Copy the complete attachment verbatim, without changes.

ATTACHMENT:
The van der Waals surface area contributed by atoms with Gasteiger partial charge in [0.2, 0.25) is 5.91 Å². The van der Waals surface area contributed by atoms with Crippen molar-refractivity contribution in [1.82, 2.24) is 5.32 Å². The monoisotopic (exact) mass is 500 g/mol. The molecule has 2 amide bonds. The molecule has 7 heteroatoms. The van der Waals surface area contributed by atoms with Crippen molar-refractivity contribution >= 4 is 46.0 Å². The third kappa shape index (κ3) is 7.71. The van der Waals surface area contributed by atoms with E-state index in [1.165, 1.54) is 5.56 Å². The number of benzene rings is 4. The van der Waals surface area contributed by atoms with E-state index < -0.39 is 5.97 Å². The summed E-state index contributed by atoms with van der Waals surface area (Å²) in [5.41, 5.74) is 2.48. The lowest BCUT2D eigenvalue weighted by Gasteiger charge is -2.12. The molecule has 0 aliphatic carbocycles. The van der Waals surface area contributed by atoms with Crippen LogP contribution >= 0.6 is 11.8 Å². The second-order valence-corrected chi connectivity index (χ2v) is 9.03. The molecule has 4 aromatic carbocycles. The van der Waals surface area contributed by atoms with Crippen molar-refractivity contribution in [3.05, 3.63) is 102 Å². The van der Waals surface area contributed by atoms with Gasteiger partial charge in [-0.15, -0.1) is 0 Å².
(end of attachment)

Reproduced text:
The van der Waals surface area contributed by atoms with Gasteiger partial charge in [0.2, 0.25) is 5.91 Å². The van der Waals surface area contributed by atoms with Crippen molar-refractivity contribution in [1.82, 2.24) is 5.32 Å². The monoisotopic (exact) mass is 500 g/mol. The molecule has 2 amide bonds. The molecule has 7 heteroatoms. The van der Waals surface area contributed by atoms with Crippen molar-refractivity contribution >= 4 is 46.0 Å². The third kappa shape index (κ3) is 7.71. The van der Waals surface area contributed by atoms with E-state index in [1.165, 1.54) is 5.56 Å². The number of benzene rings is 4. The van der Waals surface area contributed by atoms with E-state index < -0.39 is 5.97 Å². The summed E-state index contributed by atoms with van der Waals surface area (Å²) in [5.41, 5.74) is 2.48. The lowest BCUT2D eigenvalue weighted by Gasteiger charge is -2.12. The molecule has 0 aliphatic carbocycles. The van der Waals surface area contributed by atoms with Crippen LogP contribution >= 0.6 is 11.8 Å². The second-order valence-corrected chi connectivity index (χ2v) is 9.03. The molecule has 4 aromatic carbocycles. The van der Waals surface area contributed by atoms with Crippen molar-refractivity contribution in [3.05, 3.63) is 102 Å². The van der Waals surface area contributed by atoms with Gasteiger partial charge in [-0.15, -0.1) is 0 Å².